Skip to Content

I did some searching around and found several discussions and blogs that mention one type of SuccessFactors (SF) module or another and the related language packs. But I couldn’t find a blog specifically focused on language packs for multiple modules. While it is becoming easier and easier to implement languages, the soup to nuts area of language packs could probably use its own blog. So here we are 🙂 We’ll start off small an build from there.

How can you be sure your customer has purchased language packs?

Check the customer’s Schedule A which shows the licenses, languages, and other services from SF. You must be sure languages are purchased before you turn them on in provisioning.

Who implements language packs, SF or Partners?

Partners or SF PS both can implement language packs. It is simply a matter of turning on the appropriate languages in provisioning including the top checkbox for Language Packs. New instances already have that checkbox ‘Language Packs’, but that wasn’t always the case. And it will wreak havoc in your instance if that is not checked. Don’t ever uncheck it even if the customer only has English!

The key is to KNOW for sure the customer owns the language pack within their Schedule A or ask them to purchase before you turn on languages in provisioning.

If a customer purchases one language pack, then decides they want to change it, can you do this on your own in provisioning?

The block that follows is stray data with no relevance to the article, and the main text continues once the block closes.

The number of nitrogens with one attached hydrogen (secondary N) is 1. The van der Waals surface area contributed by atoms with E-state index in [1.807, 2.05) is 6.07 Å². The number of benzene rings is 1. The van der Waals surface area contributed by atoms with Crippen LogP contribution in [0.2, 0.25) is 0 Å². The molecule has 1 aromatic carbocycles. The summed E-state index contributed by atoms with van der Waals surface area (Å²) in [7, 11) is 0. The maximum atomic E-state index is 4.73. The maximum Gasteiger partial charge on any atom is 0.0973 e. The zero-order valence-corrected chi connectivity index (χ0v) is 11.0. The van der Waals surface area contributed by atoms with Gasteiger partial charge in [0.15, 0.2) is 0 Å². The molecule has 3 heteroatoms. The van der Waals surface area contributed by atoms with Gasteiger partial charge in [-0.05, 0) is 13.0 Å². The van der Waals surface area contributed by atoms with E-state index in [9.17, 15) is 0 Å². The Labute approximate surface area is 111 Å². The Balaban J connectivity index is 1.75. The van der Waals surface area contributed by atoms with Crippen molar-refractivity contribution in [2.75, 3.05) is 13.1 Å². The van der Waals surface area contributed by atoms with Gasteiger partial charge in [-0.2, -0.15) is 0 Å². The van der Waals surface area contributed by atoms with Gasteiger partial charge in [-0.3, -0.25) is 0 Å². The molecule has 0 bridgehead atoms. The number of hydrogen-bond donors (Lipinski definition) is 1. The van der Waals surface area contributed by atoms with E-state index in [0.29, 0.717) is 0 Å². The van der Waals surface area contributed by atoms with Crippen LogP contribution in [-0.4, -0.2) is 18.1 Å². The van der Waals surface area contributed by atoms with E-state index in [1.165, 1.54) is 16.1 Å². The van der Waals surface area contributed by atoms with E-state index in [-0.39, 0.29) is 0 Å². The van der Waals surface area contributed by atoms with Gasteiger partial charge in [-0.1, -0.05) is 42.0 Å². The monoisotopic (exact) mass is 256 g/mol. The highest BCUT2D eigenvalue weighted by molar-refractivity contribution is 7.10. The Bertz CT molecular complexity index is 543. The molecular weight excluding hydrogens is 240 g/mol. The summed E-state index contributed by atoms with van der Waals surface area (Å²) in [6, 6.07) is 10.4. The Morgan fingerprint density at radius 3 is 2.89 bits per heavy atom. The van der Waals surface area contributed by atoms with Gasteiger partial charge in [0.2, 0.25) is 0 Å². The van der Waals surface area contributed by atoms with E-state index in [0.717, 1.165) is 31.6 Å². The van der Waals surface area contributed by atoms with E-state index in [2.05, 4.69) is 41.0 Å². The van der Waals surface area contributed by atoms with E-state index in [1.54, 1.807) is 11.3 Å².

You should not just allow a customer to switch a language without a change order to their contract. This would be handled through their SuccessFactors Account Exec and then have them show you the change order. Only at that point would you change the language in provisioning.

Which default language does a customer get with their basic license?


To my knowledge, unless this has changed, customers only get one default language, English. And English cannot be changed out for a different language, even if they will only be using one. For example, if the customer is in Germany and that’s the only location for their business, you cannot switch out German for English unless for some reason this is specifically called out in their contract with SF. If anyone knows something different than this process, please add notes here.